Natalicio named among TIME Magazine’s 100 most influential

UTEP President Diana Natalicio spoke to media after being named one of TIME Magazines list of the worlds 100 most influential people.

Amanda Guillen

UTEP President Diana Natalicio spoke to media after being named one of TIME Magazine’s list of the world’s 100 most influential people.

Amanda Guillen and Jose Soto

Jose Soto and Amanda Guillen

TIME Magazine named UTEP President Diana Natalicio as one of their 2016 100 Most Influential People In The World on April 21 under the leaders category, among such notables as President Barack Obama, German Chancellor Angela Merkel and French President Francois Hollande. This is the 13th year TIME Magazine has compiled this list.

Natalicio, who has served the UTEP community for 28 years and is the longest-serving president of a U.S. public research university, said she didn’t see the prestigious honor coming. “That has been true for many that have happened to me in my life,” Natalicio said during a press conference. “They seem to occur spontaneously.”

Dr. Natalicio has been a driving force in shaping the university to what it is today. When Natalicio became president of the university in 1988, both the campus and its student body was entirely different than it is today.

“I’m obviously very honored,” Natalicio said. “It’s a wonderful visibility for UTEP. I really have to compliment TIME magazine for identifying not only prominent people, but people who may be more behind the scenes, more quietly, or from more distant places or less visible, are also doing important work and influencing what happens in terms of education.”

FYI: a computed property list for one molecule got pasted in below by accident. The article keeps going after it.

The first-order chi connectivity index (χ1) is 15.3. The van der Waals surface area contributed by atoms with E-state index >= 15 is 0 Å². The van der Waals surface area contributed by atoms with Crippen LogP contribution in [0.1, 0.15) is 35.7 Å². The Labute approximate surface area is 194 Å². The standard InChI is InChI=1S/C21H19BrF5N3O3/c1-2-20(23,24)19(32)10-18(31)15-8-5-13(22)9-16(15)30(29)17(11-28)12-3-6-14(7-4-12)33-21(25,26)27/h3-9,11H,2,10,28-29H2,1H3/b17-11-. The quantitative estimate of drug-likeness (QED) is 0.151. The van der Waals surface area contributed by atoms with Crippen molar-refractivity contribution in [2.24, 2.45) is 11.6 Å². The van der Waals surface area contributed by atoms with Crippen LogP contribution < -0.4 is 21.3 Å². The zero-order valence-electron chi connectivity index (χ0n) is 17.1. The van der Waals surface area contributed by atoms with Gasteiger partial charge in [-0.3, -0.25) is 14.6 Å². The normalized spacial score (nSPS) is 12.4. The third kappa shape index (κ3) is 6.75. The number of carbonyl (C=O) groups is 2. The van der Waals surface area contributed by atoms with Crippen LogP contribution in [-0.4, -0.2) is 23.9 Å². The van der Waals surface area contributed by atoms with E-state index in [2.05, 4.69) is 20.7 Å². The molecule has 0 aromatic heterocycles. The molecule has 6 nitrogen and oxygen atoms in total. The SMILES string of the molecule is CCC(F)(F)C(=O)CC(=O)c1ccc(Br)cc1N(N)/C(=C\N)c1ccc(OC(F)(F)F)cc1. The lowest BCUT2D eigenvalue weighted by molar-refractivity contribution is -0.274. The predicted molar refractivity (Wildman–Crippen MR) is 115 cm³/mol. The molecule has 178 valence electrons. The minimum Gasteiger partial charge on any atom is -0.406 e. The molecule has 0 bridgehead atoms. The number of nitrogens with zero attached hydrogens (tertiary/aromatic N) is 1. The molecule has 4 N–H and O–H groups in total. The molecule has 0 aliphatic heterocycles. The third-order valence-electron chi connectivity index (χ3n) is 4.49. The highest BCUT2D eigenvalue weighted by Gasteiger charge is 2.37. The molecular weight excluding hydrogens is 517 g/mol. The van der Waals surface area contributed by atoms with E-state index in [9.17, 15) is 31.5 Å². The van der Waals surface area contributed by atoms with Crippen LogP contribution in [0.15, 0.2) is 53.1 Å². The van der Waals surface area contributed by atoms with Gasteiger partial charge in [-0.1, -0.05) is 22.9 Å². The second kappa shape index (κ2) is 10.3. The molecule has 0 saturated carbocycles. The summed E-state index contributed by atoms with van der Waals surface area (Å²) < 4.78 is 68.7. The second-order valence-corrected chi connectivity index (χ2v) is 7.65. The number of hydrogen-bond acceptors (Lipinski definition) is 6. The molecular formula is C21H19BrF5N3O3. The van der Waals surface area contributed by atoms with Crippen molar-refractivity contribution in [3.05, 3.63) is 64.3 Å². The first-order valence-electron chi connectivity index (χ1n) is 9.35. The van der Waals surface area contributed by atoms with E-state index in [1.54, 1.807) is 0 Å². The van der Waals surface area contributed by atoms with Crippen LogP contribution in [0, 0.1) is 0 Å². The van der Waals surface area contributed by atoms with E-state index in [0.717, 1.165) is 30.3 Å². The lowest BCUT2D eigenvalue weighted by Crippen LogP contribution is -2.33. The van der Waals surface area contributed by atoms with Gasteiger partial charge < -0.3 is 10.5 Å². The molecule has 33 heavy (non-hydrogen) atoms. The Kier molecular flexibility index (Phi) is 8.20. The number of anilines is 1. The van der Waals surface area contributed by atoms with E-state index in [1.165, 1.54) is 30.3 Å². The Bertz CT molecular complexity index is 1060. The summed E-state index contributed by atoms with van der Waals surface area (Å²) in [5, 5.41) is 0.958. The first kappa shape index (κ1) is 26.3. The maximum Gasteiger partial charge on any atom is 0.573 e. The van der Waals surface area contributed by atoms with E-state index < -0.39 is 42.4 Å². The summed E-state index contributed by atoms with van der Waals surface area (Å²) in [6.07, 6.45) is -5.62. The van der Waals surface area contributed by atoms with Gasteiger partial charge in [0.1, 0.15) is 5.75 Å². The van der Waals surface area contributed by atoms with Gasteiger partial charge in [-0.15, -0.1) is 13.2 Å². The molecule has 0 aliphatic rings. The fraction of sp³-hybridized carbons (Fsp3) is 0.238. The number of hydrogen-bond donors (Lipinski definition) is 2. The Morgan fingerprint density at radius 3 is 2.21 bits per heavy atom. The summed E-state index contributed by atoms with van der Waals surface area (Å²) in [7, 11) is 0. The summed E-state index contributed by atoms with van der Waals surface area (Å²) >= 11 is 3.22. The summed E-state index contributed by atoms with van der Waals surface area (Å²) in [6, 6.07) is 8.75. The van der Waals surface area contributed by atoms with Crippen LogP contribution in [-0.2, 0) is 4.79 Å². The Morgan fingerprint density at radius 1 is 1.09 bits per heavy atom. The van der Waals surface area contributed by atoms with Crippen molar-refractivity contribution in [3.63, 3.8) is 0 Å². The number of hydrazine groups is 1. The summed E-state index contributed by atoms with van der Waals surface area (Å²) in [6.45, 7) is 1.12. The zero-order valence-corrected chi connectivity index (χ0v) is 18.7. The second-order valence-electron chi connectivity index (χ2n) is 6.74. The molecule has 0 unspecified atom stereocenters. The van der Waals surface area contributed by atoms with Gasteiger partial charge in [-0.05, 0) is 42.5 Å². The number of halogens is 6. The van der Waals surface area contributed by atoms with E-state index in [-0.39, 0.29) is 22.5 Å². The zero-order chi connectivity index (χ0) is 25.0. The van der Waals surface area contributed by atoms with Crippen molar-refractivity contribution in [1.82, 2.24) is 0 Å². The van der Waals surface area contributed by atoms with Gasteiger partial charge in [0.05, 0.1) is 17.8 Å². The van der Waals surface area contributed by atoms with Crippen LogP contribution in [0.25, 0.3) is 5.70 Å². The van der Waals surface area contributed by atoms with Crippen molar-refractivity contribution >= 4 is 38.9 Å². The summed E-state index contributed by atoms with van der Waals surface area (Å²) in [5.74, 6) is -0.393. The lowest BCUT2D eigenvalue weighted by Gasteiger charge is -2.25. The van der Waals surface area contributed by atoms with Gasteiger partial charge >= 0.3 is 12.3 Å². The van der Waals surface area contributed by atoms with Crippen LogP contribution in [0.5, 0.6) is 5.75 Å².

When asked what her initial reaction to the news, Natalicio said she thought, “this is quite a spring (semester).”

“It’s been a rollercoaster,” Natalicio said. “We’ve had a lot going on like, first of all, my health scare, we’ve had the 50th anniversary of the 1966 championship and final four. Then here comes this, out of the blue. This is a very eventful spring. I’m so thankful that I’m healthy enough that I’m able to enjoy this.”

Natalicio stated that one of her goals during her presidency has been UTEP’s mission of providing higher education to the underserved communities of El Paso. As for her hurdles, it has been trying to convince different entities throughout the higher education field to not base their entrance protocol on SAT scores.

“I think one of the things that has distinguished UTEP from a lot of other universities has been our effort to try to achieve balance between access and excellence,” Natalicio said. “That is not very easy to do because resources are limited, so when you try to achieve both, you have to invest in both. Every time you make a decision, one or the other will not be favored. You have to constantly calibrate the balance.”

As far as how the award affects the student demographic, Natalicio said this validates the university. “They should feel even better about the university they are attending because it’s gained this national visibility,” Natalicio said. “I think it might even allow us to recruit some students from other places that didn’t really know that much about us. When you come out of nowhere and suddenly you’re in a TIME Magazine list, people look at that and think ‘how come I didn’t know anything about that,’ they try to check it out. That’s good for the university.”

Jose Soto and Amanda Guillen may be reached at